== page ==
And then there’s Melendez, who has been considered part of the core not to worry about, but he was hitting .150/.257/.267 following the game on April 18. I don’t know where the right spot to draw the line in the sand is with him, but his low point seems as good as any. Anne Rogers wrote about some changes he’s made, but since that game, he’s hit .269/.329/.478. He sort of stopped walking for awhile, but he has now walked in consecutive games, so if he starts adding that back along with how hard he’s continued to hit the ball, that changes the ceiling for the lineup too.
And, again, it’s not just those three. It’s role players actually performing well. Last night it was Matt Duffy, but it’s been Freddy Fermin, Jackie Bradley Jr. and even Hunter Dozier in other nights. So to bring it back to the headline. The Royals offense might actually be good. I think they’re more likely to be somewhere in the middle of what they were to start the year and what they’ve been, but, again, they hit the ball hard and if they’re going to continue to make contact (a 20 percent strikeout rate in the last 18 games is very good in today’s game), they have a chance to keep some semblance of this up and help the team win some games.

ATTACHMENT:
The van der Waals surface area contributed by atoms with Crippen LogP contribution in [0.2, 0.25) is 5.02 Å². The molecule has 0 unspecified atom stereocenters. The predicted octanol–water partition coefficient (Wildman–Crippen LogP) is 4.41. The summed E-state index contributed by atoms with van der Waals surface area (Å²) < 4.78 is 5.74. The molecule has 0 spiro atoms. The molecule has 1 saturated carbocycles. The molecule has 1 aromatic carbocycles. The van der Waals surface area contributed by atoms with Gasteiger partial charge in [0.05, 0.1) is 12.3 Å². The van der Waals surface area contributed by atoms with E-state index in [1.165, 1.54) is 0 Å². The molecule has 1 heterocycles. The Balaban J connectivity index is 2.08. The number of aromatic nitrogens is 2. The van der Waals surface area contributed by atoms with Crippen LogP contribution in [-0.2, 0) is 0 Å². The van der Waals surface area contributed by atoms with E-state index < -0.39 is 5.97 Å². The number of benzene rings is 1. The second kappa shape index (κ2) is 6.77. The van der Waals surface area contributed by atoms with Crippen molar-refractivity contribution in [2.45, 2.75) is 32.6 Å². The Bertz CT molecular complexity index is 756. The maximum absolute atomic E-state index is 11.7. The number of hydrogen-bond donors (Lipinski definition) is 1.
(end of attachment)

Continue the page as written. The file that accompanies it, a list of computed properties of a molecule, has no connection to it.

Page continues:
This is no surprise based on what we expected when the season started, but wins and losses seem like they’re going to come down to the starting rotation. Given what the Royals have gotten this year, last night had to be considered a success. And the night before too with Jordan Lyles throwing a complete game, even in a loss. But Keller’s night was at least a return to form from earlier in the year. He still walked too many and looked like he might be headed for disaster early. I suppose there’s a way to look this up, but I wonder how many pitchers walk the first two batters and then only give up one run through five.
But Keller did just that. He got a double play in the first before he gave up a run in the second, but actually really settled down after that. His control was still all over the place.